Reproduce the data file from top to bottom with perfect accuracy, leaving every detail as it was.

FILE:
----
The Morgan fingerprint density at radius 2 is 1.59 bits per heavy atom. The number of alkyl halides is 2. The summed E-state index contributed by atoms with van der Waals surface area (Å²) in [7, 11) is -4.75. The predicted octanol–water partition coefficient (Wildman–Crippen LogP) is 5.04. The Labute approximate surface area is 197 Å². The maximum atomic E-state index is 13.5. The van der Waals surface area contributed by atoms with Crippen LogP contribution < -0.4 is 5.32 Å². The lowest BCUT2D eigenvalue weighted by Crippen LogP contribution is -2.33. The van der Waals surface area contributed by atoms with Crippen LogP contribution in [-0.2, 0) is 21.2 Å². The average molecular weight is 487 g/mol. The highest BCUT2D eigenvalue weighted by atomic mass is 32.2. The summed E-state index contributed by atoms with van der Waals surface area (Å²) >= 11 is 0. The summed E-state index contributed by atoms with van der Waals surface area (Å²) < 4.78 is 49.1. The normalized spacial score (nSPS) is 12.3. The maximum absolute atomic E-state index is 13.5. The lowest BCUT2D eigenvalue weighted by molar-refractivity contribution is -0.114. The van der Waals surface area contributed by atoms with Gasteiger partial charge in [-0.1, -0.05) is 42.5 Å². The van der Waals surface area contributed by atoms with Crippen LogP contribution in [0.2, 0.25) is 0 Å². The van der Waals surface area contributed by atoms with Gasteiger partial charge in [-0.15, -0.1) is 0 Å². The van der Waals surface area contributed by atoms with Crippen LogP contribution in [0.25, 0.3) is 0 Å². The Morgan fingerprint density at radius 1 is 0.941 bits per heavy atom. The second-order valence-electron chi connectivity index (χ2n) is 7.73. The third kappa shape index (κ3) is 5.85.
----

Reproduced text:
The Morgan fingerprint density at radius 2 is 1.59 bits per heavy atom. The number of alkyl halides is 2. The summed E-state index contributed by atoms with van der Waals surface area (Å²) in [7, 11) is -4.75. The predicted octanol–water partition coefficient (Wildman–Crippen LogP) is 5.04. The Labute approximate surface area is 197 Å². The maximum atomic E-state index is 13.5. The van der Waals surface area contributed by atoms with Crippen LogP contribution < -0.4 is 5.32 Å². The lowest BCUT2D eigenvalue weighted by Crippen LogP contribution is -2.33. The van der Waals surface area contributed by atoms with Crippen LogP contribution in [-0.2, 0) is 21.2 Å². The average molecular weight is 487 g/mol. The highest BCUT2D eigenvalue weighted by atomic mass is 32.2. The summed E-state index contributed by atoms with van der Waals surface area (Å²) >= 11 is 0. The summed E-state index contributed by atoms with van der Waals surface area (Å²) < 4.78 is 49.1. The normalized spacial score (nSPS) is 12.3. The maximum absolute atomic E-state index is 13.5. The lowest BCUT2D eigenvalue weighted by molar-refractivity contribution is -0.114. The van der Waals surface area contributed by atoms with Gasteiger partial charge in [-0.1, -0.05) is 42.5 Å². The van der Waals surface area contributed by atoms with Crippen LogP contribution in [0.2, 0.25) is 0 Å². The van der Waals surface area contributed by atoms with Gasteiger partial charge in [-0.15, -0.1) is 0 Å². The van der Waals surface area contributed by atoms with Crippen LogP contribution in [0.25, 0.3) is 0 Å². The Morgan fingerprint density at radius 1 is 0.941 bits per heavy atom. The second-order valence-electron chi connectivity index (χ2n) is 7.73. The third kappa shape index (κ3) is 5.85.